Post-breakup, what could be more therapeutic than ripping out your ex’s dreaded ditsy-print curtains? HGTV’s “Unspouse My House” finesses such decor purges, while helping those devastated by divorce and other splits to boldly claim personal design styles.
The healing transformations begin June 6.
The revenge renovations are mastered by lifestyle guru and self-proclaimed breakup artist Orlando Soria, author of the ”Hommemaker” decor blog and 2018 lifestyle advice book, “Get it Together!” His irreverent yet chipper demeanor keeps the Southern California-based show balanced between despair and fresh-start reveals.
We spoke with Soria as he drove to Yorba Linda, where an ex-husband was longing to banish red laminate flooring from a 1980s tract house.
The genesis for your show came from a breakup with your boyfriend of three years. As you say, you were dumped.
I like to use the phrase “got dumped” because sometimes you just need to be honest, so that others experiencing rejection don’t feel so alone in it. It was a horrible time — sitting at home drinking wine, crying and watching sad movies. We lived in a Silver Lake condo overlooking the reservoir. I never had the opportunity to renovate my own home, and it was exciting to do that with a partner. I felt like it was going to be the forever relationship.
Ouch. You speak of how designing your new West Hollywood apartment helped you mend. In what ways can design heal?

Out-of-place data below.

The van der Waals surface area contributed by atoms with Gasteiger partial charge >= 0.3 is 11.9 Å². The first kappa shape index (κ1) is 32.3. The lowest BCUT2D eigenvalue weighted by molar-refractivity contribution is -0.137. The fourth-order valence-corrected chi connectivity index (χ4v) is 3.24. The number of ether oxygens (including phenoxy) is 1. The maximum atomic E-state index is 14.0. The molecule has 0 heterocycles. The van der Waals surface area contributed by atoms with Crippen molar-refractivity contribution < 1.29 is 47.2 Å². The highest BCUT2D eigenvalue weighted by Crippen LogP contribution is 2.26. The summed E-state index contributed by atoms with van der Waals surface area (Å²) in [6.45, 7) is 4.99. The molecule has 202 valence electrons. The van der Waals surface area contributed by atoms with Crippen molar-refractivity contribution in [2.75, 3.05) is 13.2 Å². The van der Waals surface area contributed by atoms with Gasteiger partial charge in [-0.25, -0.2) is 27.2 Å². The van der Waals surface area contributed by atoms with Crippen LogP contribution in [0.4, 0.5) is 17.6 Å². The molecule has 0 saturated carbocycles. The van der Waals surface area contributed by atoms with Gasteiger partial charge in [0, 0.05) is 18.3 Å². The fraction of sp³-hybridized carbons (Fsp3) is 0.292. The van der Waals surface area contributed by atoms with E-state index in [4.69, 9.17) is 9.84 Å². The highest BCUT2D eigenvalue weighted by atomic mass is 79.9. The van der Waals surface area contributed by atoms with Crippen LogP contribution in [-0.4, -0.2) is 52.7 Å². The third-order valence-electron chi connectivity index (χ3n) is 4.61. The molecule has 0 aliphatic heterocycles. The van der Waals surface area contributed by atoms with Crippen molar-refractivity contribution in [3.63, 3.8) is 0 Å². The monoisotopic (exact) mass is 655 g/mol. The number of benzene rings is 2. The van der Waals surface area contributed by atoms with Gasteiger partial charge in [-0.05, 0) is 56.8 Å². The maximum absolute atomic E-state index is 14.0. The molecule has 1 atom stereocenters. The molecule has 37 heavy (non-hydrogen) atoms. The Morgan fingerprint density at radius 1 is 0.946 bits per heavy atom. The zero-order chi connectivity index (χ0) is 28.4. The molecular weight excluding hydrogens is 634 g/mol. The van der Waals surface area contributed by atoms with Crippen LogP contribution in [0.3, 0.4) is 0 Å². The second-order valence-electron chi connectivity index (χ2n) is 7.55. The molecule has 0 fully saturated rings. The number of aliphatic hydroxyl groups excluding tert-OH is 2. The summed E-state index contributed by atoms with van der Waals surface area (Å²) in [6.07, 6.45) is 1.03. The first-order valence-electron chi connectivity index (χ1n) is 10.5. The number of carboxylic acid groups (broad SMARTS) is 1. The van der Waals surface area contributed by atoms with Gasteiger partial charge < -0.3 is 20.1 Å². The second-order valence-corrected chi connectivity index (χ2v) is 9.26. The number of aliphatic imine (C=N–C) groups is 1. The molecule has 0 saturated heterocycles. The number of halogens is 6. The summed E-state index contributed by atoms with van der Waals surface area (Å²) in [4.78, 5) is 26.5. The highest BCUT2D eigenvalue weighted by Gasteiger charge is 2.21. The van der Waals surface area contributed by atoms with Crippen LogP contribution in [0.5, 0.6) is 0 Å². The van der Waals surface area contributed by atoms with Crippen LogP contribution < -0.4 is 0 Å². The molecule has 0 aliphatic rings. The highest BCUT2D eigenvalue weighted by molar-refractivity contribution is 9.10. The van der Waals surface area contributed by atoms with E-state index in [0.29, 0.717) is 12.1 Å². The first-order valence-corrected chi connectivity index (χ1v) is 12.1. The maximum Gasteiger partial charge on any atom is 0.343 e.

Designing and caring about your space is a way of showing self-care. Taking the time to make your space beautiful is a way of telling yourself that you are actually worth that — it also shows respect to people who enter your home. It’s a way of asserting self-esteem. That can be really vital during a time when your self-esteem is suffering.
There can be a design split between the genders — once a partner splits, there’s gotta be some fractured aesthetics to sort out, right?
The house I’m driving to now, this guy’s wife designed the kitchen in this ‘80s French-country style. Every time he goes into that space he thinks of his ex-wife. He went along with the design but never liked it. The kitchen is now going to be contemporary and streamlined. He wanted something modern and sleek, but also warm and inviting.
The Danish lifestyle trend hygge, which centers on comfort and coziness, would seem well-suited to heartbreak decor makeovers.
Hygge also recognizes the importance of balance. In one episode, I brought in wood flooring and a stone finish on the countertop to bring in warmth, because if you go really streamline with your lines in kitchen design, it could go cold. Natural finishes are one way to incorporate that hygge feeling.
When couples split, they pitch all manner of past reminders. On your show, furniture seems to be the go-to toss.
I don’t know what it is with chairs, but we just got rid of another chair that belonged to a client’s ex-husband. It was an oversize faux leather recliner with a cup holder. It reminded her of her husband sitting there and waiting to be waited on. She was letting go of a lot of sadness with that chair, a real emotional moment for her. She donated it; it felt healing for her to know that it would be useful to someone else.
You’re gifting the brokenhearted with fresh new surroundings — those metamorphoses can be packed with emotion.
On one episode, a woman had a home office that she shared with her husband. They had double desks. I completely transformed it into an office that was very executive and cozy for one person, a place where she could go sit and read. It just sparked joy for her, an excitement about the future that she hadn’t been having. Basically, she was weeping in every room, so thankful for everything.